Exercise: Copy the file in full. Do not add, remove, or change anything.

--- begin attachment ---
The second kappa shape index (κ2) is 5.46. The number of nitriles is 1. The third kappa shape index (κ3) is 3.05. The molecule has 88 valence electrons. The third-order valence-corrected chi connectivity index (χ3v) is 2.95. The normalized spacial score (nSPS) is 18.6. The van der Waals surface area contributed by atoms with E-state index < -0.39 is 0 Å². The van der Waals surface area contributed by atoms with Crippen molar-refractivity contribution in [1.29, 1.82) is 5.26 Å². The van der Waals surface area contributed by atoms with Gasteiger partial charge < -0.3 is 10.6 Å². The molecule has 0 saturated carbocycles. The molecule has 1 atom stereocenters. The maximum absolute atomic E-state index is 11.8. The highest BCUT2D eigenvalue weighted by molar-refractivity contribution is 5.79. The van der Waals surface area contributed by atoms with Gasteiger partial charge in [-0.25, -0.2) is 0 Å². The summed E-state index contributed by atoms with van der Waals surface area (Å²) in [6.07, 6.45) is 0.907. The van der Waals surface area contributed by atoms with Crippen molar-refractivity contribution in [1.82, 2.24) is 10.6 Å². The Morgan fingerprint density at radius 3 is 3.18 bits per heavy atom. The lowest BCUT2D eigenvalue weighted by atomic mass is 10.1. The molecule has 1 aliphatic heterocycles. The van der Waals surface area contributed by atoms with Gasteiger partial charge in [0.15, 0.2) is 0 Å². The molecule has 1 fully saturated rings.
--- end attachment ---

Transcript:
The second kappa shape index (κ2) is 5.46. The number of nitriles is 1. The third kappa shape index (κ3) is 3.05. The molecule has 88 valence electrons. The third-order valence-corrected chi connectivity index (χ3v) is 2.95. The normalized spacial score (nSPS) is 18.6. The van der Waals surface area contributed by atoms with E-state index < -0.39 is 0 Å². The van der Waals surface area contributed by atoms with Crippen molar-refractivity contribution in [1.29, 1.82) is 5.26 Å². The van der Waals surface area contributed by atoms with Gasteiger partial charge < -0.3 is 10.6 Å². The molecule has 0 saturated carbocycles. The molecule has 1 atom stereocenters. The maximum absolute atomic E-state index is 11.8. The highest BCUT2D eigenvalue weighted by molar-refractivity contribution is 5.79. The van der Waals surface area contributed by atoms with Gasteiger partial charge in [-0.25, -0.2) is 0 Å². The summed E-state index contributed by atoms with van der Waals surface area (Å²) in [6.07, 6.45) is 0.907. The van der Waals surface area contributed by atoms with Crippen molar-refractivity contribution in [1.82, 2.24) is 10.6 Å². The Morgan fingerprint density at radius 3 is 3.18 bits per heavy atom. The lowest BCUT2D eigenvalue weighted by atomic mass is 10.1. The molecule has 1 aliphatic heterocycles. The van der Waals surface area contributed by atoms with Gasteiger partial charge in [0.15, 0.2) is 0 Å². The molecule has 1 fully saturated rings.